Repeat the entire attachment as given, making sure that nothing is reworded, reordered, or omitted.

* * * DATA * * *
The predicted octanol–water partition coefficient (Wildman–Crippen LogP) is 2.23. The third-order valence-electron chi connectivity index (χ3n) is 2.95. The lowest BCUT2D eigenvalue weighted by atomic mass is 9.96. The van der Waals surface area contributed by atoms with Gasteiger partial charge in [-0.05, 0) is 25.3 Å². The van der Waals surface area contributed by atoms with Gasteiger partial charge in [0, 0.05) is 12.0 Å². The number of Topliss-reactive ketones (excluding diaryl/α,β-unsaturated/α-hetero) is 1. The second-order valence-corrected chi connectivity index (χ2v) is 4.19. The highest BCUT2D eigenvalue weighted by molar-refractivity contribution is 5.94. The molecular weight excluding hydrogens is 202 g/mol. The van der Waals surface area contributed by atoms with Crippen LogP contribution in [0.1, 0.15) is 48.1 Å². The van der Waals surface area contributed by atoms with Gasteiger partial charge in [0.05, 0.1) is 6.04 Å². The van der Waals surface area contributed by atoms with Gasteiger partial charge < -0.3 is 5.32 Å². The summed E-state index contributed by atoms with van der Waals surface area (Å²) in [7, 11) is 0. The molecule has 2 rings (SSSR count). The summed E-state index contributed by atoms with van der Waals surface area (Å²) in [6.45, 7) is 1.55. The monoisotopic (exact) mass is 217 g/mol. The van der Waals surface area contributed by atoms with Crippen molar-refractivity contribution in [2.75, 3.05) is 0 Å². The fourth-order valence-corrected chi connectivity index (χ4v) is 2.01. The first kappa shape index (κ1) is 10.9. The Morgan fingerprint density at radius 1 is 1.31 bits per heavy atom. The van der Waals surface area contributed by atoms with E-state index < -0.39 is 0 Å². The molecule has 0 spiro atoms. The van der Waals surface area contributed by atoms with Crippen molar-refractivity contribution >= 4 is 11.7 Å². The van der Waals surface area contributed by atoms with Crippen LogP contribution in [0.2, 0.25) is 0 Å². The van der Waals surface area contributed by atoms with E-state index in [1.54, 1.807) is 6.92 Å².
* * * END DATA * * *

The predicted octanol–water partition coefficient (Wildman–Crippen LogP) is 2.23. The third-order valence-electron chi connectivity index (χ3n) is 2.95. The lowest BCUT2D eigenvalue weighted by atomic mass is 9.96. The van der Waals surface area contributed by atoms with Gasteiger partial charge in [-0.05, 0) is 25.3 Å². The van der Waals surface area contributed by atoms with Gasteiger partial charge in [0, 0.05) is 12.0 Å². The number of Topliss-reactive ketones (excluding diaryl/α,β-unsaturated/α-hetero) is 1. The second-order valence-corrected chi connectivity index (χ2v) is 4.19. The highest BCUT2D eigenvalue weighted by molar-refractivity contribution is 5.94. The molecular weight excluding hydrogens is 202 g/mol. The van der Waals surface area contributed by atoms with Crippen LogP contribution in [0.1, 0.15) is 48.1 Å². The van der Waals surface area contributed by atoms with Gasteiger partial charge in [0.05, 0.1) is 6.04 Å². The van der Waals surface area contributed by atoms with Gasteiger partial charge < -0.3 is 5.32 Å². The summed E-state index contributed by atoms with van der Waals surface area (Å²) in [7, 11) is 0. The molecule has 2 rings (SSSR count). The summed E-state index contributed by atoms with van der Waals surface area (Å²) in [6.45, 7) is 1.55. The monoisotopic (exact) mass is 217 g/mol. The van der Waals surface area contributed by atoms with Crippen molar-refractivity contribution in [2.75, 3.05) is 0 Å². The fourth-order valence-corrected chi connectivity index (χ4v) is 2.01. The first kappa shape index (κ1) is 10.9. The Morgan fingerprint density at radius 1 is 1.31 bits per heavy atom. The van der Waals surface area contributed by atoms with E-state index < -0.39 is 0 Å². The molecule has 0 spiro atoms. The van der Waals surface area contributed by atoms with Crippen molar-refractivity contribution >= 4 is 11.7 Å². The van der Waals surface area contributed by atoms with Crippen LogP contribution in [0.2, 0.25) is 0 Å². The van der Waals surface area contributed by atoms with E-state index in [1.54, 1.807) is 6.92 Å².